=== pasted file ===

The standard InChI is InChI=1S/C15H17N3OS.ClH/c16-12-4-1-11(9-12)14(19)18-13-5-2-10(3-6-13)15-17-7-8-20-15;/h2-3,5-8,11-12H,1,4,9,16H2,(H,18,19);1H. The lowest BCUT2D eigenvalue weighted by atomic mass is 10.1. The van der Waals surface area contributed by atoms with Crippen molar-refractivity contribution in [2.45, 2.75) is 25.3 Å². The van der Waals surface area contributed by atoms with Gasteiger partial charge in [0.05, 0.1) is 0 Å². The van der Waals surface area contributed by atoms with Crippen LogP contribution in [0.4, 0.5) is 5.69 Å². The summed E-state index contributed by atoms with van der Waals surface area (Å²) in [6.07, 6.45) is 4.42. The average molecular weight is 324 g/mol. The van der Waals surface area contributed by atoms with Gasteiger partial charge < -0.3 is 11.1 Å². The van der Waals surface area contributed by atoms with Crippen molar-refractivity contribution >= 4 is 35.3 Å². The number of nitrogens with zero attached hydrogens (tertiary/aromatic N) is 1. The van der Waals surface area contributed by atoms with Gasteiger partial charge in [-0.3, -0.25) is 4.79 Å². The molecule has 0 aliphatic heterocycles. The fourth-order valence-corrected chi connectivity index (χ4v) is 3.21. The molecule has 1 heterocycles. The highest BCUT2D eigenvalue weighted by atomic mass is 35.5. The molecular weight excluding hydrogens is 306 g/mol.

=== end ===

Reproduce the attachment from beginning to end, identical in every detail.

The standard InChI is InChI=1S/C15H17N3OS.ClH/c16-12-4-1-11(9-12)14(19)18-13-5-2-10(3-6-13)15-17-7-8-20-15;/h2-3,5-8,11-12H,1,4,9,16H2,(H,18,19);1H. The lowest BCUT2D eigenvalue weighted by atomic mass is 10.1. The van der Waals surface area contributed by atoms with Crippen molar-refractivity contribution in [2.45, 2.75) is 25.3 Å². The van der Waals surface area contributed by atoms with Gasteiger partial charge in [0.05, 0.1) is 0 Å². The van der Waals surface area contributed by atoms with Crippen LogP contribution in [0.4, 0.5) is 5.69 Å². The summed E-state index contributed by atoms with van der Waals surface area (Å²) in [6.07, 6.45) is 4.42. The average molecular weight is 324 g/mol. The van der Waals surface area contributed by atoms with Gasteiger partial charge < -0.3 is 11.1 Å². The van der Waals surface area contributed by atoms with Crippen molar-refractivity contribution >= 4 is 35.3 Å². The number of nitrogens with zero attached hydrogens (tertiary/aromatic N) is 1. The van der Waals surface area contributed by atoms with Gasteiger partial charge in [-0.3, -0.25) is 4.79 Å². The molecule has 0 aliphatic heterocycles. The fourth-order valence-corrected chi connectivity index (χ4v) is 3.21. The molecule has 1 heterocycles. The highest BCUT2D eigenvalue weighted by atomic mass is 35.5. The molecular weight excluding hydrogens is 306 g/mol.